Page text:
Pricing Is Much More Art Than Science
After 30 years of combined experience pricing apartments in NYC, one thing is clear to us: pricing strategy is 70% data-based and 30% art. On some days, it is even 50% art.
You can give 4 top agents the same data and they will likely come up with different values for a property. Not reassuring, I know. This is why there is no substitute for experience. There are simply too many variables when it comes to valuing residential real estate and nearly all of the data a broker relies on is backward-looking.
At the same time, the market is a moving target. In a market that is moving up, pricing something wrong is not as tragic as pricing something wrong in market that is trending down. As they say, even a broken clock is correct twice a day. Well, in a market that is trending up, in time, the market will usually find your price (or at least get you offers). But in a market that is trending down like the one we are in, if you are priced wrong in the beginning, you will never recover without a price adjustment or two.
Sometimes, it is hard to predict how the market will react to your valuation. In our experience, sellers are nearly always better off pricing at or slightly below the most recent comparables and allowing the market to dictate where it trades.
New Development research teams will disagree with the prior statement and, to some extent, they are right. In a new development, pricing is more of a commodity effect, especially when it comes to pricing 10 one-bedroom units with similar exposures. So, for the sake of this discussion, let’s just stay focused on the resale market.
In resales, you normally aren’t pricing against 5 of the same other lines that are in identical condition and have a similar exposure.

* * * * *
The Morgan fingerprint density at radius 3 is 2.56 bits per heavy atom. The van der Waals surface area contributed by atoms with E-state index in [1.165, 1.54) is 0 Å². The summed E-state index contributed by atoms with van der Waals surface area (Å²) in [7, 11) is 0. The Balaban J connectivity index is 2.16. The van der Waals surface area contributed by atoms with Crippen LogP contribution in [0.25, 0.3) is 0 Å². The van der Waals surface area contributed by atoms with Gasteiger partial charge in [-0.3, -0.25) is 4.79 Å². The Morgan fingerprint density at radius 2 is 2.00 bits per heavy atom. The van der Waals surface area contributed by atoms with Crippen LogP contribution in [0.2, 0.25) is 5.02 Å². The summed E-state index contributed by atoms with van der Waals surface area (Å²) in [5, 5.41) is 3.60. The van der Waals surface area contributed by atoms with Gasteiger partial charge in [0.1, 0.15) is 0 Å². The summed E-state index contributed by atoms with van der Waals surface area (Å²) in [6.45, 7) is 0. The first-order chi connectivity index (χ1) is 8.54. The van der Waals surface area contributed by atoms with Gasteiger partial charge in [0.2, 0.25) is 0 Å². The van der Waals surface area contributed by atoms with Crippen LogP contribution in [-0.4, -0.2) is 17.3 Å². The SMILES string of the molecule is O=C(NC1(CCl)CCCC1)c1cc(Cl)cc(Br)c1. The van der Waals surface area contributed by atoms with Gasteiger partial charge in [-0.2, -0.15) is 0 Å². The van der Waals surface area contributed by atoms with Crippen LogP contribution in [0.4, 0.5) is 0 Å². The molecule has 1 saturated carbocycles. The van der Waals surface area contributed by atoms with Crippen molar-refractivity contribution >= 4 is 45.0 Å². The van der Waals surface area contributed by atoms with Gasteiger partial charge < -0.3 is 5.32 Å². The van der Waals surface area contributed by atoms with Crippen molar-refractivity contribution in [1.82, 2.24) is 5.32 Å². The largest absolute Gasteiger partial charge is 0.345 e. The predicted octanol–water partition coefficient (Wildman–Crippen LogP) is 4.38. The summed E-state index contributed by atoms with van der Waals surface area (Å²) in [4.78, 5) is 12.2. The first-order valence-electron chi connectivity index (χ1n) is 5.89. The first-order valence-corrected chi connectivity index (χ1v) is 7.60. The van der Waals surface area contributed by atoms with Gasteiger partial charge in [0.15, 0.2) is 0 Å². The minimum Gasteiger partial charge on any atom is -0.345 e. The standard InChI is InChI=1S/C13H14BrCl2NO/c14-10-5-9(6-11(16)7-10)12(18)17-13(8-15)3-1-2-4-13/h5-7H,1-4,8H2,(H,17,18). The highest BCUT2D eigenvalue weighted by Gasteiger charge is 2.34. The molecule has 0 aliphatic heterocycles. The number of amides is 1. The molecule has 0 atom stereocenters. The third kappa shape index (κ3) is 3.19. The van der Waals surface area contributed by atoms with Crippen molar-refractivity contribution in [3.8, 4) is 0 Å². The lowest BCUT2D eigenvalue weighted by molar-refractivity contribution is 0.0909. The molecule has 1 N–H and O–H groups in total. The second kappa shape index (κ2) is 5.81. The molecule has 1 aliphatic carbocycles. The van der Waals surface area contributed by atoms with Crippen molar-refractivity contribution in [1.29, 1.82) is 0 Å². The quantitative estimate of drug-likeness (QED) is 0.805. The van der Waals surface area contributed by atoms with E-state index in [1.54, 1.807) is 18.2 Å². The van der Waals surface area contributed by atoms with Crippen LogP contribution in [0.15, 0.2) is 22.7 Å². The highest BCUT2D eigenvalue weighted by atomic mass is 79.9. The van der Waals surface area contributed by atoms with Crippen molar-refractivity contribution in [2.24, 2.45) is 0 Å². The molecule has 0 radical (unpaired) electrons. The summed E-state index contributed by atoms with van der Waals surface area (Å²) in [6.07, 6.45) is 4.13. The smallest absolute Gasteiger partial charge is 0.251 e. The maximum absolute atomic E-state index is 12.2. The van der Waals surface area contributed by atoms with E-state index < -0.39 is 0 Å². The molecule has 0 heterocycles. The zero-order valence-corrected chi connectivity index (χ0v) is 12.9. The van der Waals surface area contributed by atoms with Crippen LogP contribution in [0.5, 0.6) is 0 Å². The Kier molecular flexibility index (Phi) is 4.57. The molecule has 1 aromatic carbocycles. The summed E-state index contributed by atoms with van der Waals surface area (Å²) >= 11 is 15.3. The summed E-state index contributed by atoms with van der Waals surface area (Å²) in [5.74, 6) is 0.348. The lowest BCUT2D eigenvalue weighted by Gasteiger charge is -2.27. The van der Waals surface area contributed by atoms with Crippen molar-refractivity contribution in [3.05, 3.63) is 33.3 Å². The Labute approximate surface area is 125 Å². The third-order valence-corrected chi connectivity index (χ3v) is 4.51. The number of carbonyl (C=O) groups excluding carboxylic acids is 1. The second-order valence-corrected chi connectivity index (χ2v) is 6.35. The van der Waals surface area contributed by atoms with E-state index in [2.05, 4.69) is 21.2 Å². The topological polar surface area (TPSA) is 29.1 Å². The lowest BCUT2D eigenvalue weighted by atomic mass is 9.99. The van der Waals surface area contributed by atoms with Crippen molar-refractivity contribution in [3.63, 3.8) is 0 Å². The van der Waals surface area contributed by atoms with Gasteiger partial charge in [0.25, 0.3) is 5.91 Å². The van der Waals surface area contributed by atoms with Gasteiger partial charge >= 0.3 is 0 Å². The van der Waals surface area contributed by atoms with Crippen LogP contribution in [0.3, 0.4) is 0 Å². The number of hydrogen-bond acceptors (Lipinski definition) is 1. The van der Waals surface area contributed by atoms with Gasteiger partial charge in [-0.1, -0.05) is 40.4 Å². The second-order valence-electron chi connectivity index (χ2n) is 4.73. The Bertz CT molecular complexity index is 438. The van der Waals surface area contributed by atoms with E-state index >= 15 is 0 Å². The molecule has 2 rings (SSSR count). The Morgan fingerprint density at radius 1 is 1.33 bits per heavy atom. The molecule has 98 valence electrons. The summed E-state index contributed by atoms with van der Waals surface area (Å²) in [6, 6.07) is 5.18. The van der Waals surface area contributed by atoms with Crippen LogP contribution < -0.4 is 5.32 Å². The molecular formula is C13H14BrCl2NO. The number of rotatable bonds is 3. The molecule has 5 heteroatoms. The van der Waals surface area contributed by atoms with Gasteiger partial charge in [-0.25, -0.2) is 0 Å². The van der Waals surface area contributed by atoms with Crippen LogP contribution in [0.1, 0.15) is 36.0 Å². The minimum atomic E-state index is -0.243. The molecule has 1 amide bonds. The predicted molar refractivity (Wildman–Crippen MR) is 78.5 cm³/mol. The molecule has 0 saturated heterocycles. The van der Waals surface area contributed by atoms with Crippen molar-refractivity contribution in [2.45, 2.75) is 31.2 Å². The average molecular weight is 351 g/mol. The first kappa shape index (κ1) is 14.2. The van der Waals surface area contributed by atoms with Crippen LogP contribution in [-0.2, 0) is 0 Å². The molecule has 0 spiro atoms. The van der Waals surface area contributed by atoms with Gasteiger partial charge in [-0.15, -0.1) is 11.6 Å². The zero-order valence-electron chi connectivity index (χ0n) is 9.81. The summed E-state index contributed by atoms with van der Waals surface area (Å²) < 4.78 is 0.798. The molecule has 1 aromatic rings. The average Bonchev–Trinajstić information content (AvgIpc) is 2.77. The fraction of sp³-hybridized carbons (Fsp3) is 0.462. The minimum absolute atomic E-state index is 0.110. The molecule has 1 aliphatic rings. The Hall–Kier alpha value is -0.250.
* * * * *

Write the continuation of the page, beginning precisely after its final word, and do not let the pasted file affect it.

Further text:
So, why is pricing so hard? The data we rely upon is mostly closed sale date that is anywhere from 60 days to 12 months old. Since signed contract prices are not disclosed until the sale closes, there is not a lot of real-time data for us to consider. Inventory within your building, neighborhood, and price segment all play a crucial role and, of course, views, light, condition, exposure, and the most elusive buyer emotion.
Is your property offering something so unique it is hard to put a value on it? Then, you guessed it, it probably is hard to value.
To complicate pricing matters even more, in condominiums, there is an “exact” or “standard” measure of the square footage that has been approved by the AG and is listed in Schedule A of the offering plan. However, co-ops do not have an exact measure of their square footage. For the most part, the figures used by brokers are estimates, some accurate and others, not very.
Pricing a co-op without an exact measure of square footage then boils down to pricing the number of rooms that are being sold. It is like using an abacus to do your taxes. Really, it is.
You should look at pricing strategy like this: our jobs as brokers is to create the market for your home. Price is just one part of this process. We want to simply price your home at the number that is going to attract the most buyers (ideally, in the shortest period to create competition and scarcity). Where most sellers go wrong is by trying to dictate to the market where their home should sell at.
Telling the market your home is worth a premium is usually the worst way to get a premium. Price your property at the number that is going to bring you the most qualified buyers and they will offer you what it is worth.